Popular Science

Tomatoes and subway systems might have something in common

They're both just trying to get the biggest bang for their buck.
tomato plant

Just another morning commute.

When people design transportation systems, they are usually trying to find the sweet spot where they can get people to their final destinations as quickly as possible, while minimizing the cost of building the infrastructure. It may not always work (this summer's unfolding New York City subway debacle is a prime example), but it turns out that plants take a similar approach.

A published today in investigates how balance cost and performance to develop their complex, branched structures. But instead of

You're reading a preview, sign up to read more.

More from Popular Science

Popular Science2 min readScience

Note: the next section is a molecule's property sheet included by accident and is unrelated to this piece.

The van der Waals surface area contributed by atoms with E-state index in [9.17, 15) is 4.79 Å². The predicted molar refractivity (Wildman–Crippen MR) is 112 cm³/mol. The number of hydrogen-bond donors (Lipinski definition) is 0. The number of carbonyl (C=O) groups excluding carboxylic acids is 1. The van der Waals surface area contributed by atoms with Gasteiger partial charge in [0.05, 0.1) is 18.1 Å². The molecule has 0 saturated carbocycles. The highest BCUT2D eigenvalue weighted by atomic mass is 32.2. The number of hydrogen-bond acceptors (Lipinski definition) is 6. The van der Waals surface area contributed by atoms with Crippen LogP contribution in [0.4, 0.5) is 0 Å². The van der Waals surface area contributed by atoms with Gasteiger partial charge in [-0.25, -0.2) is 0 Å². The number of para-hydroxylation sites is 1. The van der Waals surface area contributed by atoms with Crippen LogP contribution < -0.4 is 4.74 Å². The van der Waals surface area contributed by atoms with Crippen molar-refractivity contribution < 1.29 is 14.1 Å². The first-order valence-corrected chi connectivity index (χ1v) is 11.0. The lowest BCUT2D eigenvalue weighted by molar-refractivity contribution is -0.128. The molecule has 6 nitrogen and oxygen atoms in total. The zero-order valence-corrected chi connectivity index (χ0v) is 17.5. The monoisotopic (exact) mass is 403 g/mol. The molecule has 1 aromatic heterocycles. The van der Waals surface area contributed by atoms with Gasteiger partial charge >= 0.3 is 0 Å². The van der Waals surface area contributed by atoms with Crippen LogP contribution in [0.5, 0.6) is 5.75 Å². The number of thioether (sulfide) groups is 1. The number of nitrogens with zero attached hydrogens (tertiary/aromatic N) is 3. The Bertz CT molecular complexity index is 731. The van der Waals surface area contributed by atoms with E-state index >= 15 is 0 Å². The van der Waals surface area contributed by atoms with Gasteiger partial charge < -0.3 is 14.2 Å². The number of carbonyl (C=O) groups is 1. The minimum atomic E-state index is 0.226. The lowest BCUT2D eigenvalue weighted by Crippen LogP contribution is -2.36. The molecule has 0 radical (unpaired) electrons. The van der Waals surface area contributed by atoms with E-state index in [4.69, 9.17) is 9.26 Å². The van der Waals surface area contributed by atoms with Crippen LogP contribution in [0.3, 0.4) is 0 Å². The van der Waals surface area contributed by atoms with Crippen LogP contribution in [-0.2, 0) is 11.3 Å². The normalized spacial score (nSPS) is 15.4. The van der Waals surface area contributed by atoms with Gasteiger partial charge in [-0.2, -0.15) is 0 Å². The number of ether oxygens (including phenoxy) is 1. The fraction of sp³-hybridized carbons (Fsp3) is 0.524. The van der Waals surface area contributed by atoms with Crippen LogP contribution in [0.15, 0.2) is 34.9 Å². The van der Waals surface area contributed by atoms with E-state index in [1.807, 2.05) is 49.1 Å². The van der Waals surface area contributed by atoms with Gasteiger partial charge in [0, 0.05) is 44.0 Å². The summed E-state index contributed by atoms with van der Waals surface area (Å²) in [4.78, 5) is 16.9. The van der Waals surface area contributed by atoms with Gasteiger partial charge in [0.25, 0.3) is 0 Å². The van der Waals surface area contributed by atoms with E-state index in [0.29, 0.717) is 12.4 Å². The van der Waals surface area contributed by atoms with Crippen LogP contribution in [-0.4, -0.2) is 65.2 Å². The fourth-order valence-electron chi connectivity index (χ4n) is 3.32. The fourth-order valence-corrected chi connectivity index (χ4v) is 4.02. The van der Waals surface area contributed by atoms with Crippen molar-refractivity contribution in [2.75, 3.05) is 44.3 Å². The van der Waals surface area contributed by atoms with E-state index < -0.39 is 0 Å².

MEGAPIXELS: This Geometric Iceberg Will Soothe Your Soul
So smooth. NASA/Jeremy Harbeck It looks like a quick photoshop job. Or the work of a secret Antarctic civilization that worshipped right angles. But this rectangular iceberg is one hundred percent natural. Okay so it’s not a perfect rectangle, but th
Popular Science3 min readSociety
Fewer People Got The Flu Shot Last Season—and That May Be Why It Was One Of The Deadliest
People over age 65 are at higher risk for developing severe flu symptoms that could land them in the hospital Pexels By now you’ve probably heard that last year’s flu season was one of the worst on record. Preliminary estimates suggested new heights
Popular Science5 min read
Here's How To View, Download, And Delete Your Personal Information Online
Imagine on that screen there's a never ending parade of internet privacy center sites. Pixabay Yesterday, Apple CEO Tim Cook gave a speech outlining the need for digital privacy reform, especially here in the United States where we don’t enjoy legal